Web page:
You are in luck: the internet is densely populated with philosophical texts. Good places to start are: www.earlymoderntexts.com www.gutenberg.org (also, they have a small set of recommendations in their 'philosophy bookshelf' but it represents only the tip of an iceberg!) https://ebooks.adelaide.edu.au/ and Google books has hundreds of pdf scans of old volumes. Now, there are three problems with these sites: for the most part, they present texts without commentary or explanation; often they use old editions or translations (because they are out of copyright); and finally, for the same reason, they tend to emphasize philosophy from times past. Recent philosophy is more difficult to come by, but not impossible. Certainly useful introductions can be found at the Internet or Stanford Encyclopedias; also, university teachers often put their lecture notes up on the web.

I'm finishing Augustine's Confessions. At a certain point, he argues that "shapeless" (I'm not reading an English translation; the Latin word is "informis" ("informitas" as a noun)) physical entities are possible. I didn't understand his argument and anyway can't imagine how some physical body could be shapeless. Perhaps an infinitely large or infinitely small body could be shapeless, but infinitely small things are hardly conceivable. Would you explain me how could some physical body be shapeless? Or perhaps Augustine is talking about something else I didn't get? (it's in Book XIII).

Book XIII is tricky; it is often skipped when people teach Augustine. He is trying to read the opening verses of Genesis in several ways simultaneously. First, to stress the utter dependence of all of creation upon God; second, to integrate into Christianity the basic metaphysics of Plato and Plotinus; third, as a metaphorically compressed history of the church and its organisation. So, creation occurs in two steams -- the spiritual and the corporeal (XIII.2) -- and in each stream in three phases -- original creation, conversion, and formation. The original creation is of that which is formless (shapeless as you translate it); conversion is when the first creation 'hears' the Word of God (that is, it returns to the call of its creator; this is passive for the corporeal, but active for the spiritual); formation is the result. The primary concern of Book XIII is spiritual creation; whereas corporeal creation is dealt with more fully in Book XII. The first phase of corporeal creation is unformed matter, the...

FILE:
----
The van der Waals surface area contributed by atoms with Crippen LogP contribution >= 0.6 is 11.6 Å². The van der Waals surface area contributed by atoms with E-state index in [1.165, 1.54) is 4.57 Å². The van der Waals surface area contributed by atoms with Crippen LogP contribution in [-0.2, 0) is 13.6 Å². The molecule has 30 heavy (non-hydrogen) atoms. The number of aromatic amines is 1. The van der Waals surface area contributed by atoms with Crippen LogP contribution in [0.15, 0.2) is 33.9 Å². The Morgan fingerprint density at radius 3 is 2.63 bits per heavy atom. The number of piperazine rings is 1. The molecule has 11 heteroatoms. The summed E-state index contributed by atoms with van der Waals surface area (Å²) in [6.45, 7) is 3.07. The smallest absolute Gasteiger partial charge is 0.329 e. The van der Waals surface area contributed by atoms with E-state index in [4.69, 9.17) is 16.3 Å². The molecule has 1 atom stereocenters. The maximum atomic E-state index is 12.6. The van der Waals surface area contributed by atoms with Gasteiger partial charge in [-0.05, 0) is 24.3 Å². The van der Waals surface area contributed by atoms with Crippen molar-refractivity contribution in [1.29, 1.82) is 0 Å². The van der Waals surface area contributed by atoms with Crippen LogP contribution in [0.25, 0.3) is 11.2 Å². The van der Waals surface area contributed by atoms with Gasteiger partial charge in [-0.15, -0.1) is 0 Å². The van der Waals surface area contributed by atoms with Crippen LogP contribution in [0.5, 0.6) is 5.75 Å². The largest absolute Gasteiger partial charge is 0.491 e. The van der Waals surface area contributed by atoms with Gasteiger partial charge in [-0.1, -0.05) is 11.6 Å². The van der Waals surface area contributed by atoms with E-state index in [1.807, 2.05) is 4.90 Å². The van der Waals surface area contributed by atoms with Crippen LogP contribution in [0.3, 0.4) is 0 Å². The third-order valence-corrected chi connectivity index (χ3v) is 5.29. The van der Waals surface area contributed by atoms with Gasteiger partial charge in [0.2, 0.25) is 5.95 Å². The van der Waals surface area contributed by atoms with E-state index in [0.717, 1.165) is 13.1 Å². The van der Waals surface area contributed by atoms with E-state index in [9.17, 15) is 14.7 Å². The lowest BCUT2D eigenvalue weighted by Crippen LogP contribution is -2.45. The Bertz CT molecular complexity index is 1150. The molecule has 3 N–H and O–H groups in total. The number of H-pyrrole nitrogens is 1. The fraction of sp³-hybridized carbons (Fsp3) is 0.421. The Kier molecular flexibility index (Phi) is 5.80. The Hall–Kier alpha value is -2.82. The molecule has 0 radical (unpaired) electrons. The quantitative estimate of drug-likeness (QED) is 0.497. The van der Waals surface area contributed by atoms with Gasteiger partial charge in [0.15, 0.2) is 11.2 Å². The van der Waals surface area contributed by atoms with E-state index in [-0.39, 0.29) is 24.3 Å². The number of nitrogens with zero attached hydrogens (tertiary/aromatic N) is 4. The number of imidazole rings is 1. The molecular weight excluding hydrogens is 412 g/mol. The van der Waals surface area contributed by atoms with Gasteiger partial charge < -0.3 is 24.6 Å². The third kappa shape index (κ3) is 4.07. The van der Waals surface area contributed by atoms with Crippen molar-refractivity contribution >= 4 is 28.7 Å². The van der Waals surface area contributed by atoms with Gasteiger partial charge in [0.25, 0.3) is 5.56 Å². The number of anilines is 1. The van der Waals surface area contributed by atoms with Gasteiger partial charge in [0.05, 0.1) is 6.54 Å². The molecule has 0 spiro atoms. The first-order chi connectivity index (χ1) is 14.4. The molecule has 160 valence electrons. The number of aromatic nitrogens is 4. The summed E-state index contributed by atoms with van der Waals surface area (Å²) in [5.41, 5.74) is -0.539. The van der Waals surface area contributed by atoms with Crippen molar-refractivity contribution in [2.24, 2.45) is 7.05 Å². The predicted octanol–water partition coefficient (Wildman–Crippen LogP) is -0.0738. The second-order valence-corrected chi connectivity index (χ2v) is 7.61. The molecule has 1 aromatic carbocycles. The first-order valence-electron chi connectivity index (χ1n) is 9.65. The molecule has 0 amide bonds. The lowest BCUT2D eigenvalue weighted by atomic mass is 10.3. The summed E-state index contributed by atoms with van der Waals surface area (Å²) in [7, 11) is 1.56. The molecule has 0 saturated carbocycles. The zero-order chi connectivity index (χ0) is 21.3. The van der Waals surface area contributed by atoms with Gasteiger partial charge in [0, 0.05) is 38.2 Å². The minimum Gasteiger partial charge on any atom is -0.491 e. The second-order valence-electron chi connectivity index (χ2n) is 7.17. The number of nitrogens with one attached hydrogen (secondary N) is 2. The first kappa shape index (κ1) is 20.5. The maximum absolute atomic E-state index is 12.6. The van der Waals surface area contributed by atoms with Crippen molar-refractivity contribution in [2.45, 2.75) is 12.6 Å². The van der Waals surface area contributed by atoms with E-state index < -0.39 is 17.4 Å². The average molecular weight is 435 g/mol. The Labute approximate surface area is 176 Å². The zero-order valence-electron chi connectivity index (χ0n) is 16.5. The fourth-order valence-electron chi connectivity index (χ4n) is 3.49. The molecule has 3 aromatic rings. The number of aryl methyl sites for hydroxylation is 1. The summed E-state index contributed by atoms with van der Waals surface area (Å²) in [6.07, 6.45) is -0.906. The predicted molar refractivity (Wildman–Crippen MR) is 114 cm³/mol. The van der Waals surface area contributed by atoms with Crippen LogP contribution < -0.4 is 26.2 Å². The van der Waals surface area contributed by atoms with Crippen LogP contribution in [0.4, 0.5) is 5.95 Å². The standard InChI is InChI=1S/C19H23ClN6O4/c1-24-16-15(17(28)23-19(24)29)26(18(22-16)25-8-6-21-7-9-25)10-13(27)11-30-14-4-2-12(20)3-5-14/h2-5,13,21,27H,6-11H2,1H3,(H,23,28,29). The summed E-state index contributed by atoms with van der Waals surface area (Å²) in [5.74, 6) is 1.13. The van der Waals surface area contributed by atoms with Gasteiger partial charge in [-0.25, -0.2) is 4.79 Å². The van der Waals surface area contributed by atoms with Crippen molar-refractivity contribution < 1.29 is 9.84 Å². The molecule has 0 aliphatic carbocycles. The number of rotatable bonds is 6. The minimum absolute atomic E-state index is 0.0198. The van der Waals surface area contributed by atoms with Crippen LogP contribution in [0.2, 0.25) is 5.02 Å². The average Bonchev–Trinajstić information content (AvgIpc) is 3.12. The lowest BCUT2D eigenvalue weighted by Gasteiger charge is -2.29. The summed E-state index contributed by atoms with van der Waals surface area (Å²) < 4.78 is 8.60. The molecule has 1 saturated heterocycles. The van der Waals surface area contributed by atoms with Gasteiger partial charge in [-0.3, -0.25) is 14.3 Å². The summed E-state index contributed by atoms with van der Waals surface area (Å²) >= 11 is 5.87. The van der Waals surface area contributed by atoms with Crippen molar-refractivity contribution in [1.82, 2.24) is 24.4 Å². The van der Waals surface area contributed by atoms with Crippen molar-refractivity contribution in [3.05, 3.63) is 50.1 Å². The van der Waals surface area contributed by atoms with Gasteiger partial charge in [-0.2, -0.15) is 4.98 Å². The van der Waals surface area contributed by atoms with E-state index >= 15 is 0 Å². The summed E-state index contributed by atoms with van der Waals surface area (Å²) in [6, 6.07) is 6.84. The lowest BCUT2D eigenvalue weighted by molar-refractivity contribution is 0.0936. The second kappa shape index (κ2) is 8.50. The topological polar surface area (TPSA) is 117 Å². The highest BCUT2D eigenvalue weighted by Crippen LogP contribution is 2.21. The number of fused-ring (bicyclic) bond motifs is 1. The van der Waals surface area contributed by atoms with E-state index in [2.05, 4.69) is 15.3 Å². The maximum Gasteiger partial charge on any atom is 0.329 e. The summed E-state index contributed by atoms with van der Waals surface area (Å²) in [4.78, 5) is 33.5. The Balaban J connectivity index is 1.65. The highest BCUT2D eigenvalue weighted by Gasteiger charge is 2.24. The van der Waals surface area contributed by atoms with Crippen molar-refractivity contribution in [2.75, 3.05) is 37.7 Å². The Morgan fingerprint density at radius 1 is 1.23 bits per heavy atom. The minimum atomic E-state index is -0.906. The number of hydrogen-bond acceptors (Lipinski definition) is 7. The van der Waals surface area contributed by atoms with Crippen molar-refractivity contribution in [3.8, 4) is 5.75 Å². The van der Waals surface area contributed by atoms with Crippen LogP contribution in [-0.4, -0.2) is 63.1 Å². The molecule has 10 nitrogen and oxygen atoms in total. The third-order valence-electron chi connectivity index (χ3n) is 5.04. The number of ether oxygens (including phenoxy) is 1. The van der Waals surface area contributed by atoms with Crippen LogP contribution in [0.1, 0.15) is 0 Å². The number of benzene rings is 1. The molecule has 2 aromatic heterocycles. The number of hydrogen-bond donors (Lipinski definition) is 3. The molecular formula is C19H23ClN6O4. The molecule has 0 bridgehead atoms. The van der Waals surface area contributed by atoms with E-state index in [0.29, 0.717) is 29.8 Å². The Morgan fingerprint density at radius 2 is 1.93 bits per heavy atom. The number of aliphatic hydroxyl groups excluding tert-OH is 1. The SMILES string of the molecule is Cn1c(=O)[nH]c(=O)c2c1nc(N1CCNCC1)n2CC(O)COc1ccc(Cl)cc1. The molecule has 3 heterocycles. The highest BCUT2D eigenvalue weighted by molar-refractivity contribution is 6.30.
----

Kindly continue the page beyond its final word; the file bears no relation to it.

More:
Can a word be used incorrectly and still be 'useful'? I've heard that pragmatists define true statements as those that are useful in predicting future empirical outcomes, to quote Wikipedia. However, I have heard of words being used incorrectly that can still be 'useful' despite being incorrect. The words 'subjective' and 'objective' are often used in everyday language to divide and distingiush things that are 'a matter of opinion' from things that are 'a matter of fact', respectively. Although this is an oversimplified and incorrect use of the words, you can't deny that people still find them useful in labelling 'facts', as distinguished from 'opinions'. It seems that just because a term is 'useful', doesn't make its usage correct. What are your thoughts on this? Thanks.

Interesting question, thanks! A word used in a deviant way would only have meaning if those who listen or read understand it. For example, I sometimes get confused in casual conversation and come out with a spoonerism -- a mixed up word. Usually, though, my wife understands what I mean anyway, by interpolating from a shared context. A new word, or a new meaning of a word, might gradually come to be accepted usage more widely. Slang words, in particular, tend to get picked up rapidly in this way. Let us say that the 'correct' meaning and usage of a word is determined by the dictionaries. But a modern dictionary is itself only a reflection of broad usage by speakers and writers. We have to go back quite a way in time to find a dictionary that sets out to adjudicate meanings, rather than simply record or describe them. So, the 'official' meaning of word comes about because of common usage. If enough people use a slang word, it ends up in the dictionary. Dictionaries tend to be a conservative force in...